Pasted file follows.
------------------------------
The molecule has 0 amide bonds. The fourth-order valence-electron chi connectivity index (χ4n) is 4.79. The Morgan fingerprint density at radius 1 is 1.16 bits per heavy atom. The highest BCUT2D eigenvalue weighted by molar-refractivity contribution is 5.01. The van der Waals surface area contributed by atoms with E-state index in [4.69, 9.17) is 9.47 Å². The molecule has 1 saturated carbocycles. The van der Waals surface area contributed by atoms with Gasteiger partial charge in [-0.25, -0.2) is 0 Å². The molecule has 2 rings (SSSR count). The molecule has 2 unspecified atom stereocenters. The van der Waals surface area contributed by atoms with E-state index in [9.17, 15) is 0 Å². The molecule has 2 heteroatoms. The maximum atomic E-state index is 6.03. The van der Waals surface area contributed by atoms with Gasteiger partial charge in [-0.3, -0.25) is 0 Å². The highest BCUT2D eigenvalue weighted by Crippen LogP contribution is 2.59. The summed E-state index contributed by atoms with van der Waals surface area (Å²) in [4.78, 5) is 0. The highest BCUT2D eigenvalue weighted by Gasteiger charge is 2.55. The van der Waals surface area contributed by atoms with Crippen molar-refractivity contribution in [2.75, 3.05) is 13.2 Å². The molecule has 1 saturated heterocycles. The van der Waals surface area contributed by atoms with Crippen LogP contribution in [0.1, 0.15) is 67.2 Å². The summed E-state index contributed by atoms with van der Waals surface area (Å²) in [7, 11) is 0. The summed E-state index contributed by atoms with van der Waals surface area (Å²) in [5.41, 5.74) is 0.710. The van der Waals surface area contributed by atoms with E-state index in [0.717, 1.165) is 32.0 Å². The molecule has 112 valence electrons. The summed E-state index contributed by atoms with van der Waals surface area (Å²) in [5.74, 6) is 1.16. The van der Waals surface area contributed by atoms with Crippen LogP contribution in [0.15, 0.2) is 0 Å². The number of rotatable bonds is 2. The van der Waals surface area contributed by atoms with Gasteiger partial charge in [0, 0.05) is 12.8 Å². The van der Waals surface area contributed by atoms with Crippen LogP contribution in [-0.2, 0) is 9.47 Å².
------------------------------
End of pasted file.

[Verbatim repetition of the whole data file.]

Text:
The molecule has 0 amide bonds. The fourth-order valence-electron chi connectivity index (χ4n) is 4.79. The Morgan fingerprint density at radius 1 is 1.16 bits per heavy atom. The highest BCUT2D eigenvalue weighted by molar-refractivity contribution is 5.01. The van der Waals surface area contributed by atoms with E-state index in [4.69, 9.17) is 9.47 Å². The molecule has 1 saturated carbocycles. The van der Waals surface area contributed by atoms with Gasteiger partial charge in [-0.25, -0.2) is 0 Å². The molecule has 2 rings (SSSR count). The molecule has 2 unspecified atom stereocenters. The van der Waals surface area contributed by atoms with E-state index in [9.17, 15) is 0 Å². The molecule has 2 heteroatoms. The maximum atomic E-state index is 6.03. The van der Waals surface area contributed by atoms with Gasteiger partial charge in [-0.3, -0.25) is 0 Å². The highest BCUT2D eigenvalue weighted by Crippen LogP contribution is 2.59. The summed E-state index contributed by atoms with van der Waals surface area (Å²) in [4.78, 5) is 0. The highest BCUT2D eigenvalue weighted by Gasteiger charge is 2.55. The van der Waals surface area contributed by atoms with Crippen molar-refractivity contribution in [2.75, 3.05) is 13.2 Å². The molecule has 1 saturated heterocycles. The van der Waals surface area contributed by atoms with Crippen LogP contribution in [0.1, 0.15) is 67.2 Å². The summed E-state index contributed by atoms with van der Waals surface area (Å²) in [7, 11) is 0. The summed E-state index contributed by atoms with van der Waals surface area (Å²) in [5.41, 5.74) is 0.710. The van der Waals surface area contributed by atoms with E-state index in [0.717, 1.165) is 32.0 Å². The molecule has 112 valence electrons. The summed E-state index contributed by atoms with van der Waals surface area (Å²) in [5.74, 6) is 1.16. The van der Waals surface area contributed by atoms with Crippen LogP contribution in [0.15, 0.2) is 0 Å². The number of rotatable bonds is 2. The van der Waals surface area contributed by atoms with Gasteiger partial charge in [0, 0.05) is 12.8 Å². The van der Waals surface area contributed by atoms with Crippen LogP contribution in [-0.2, 0) is 9.47 Å².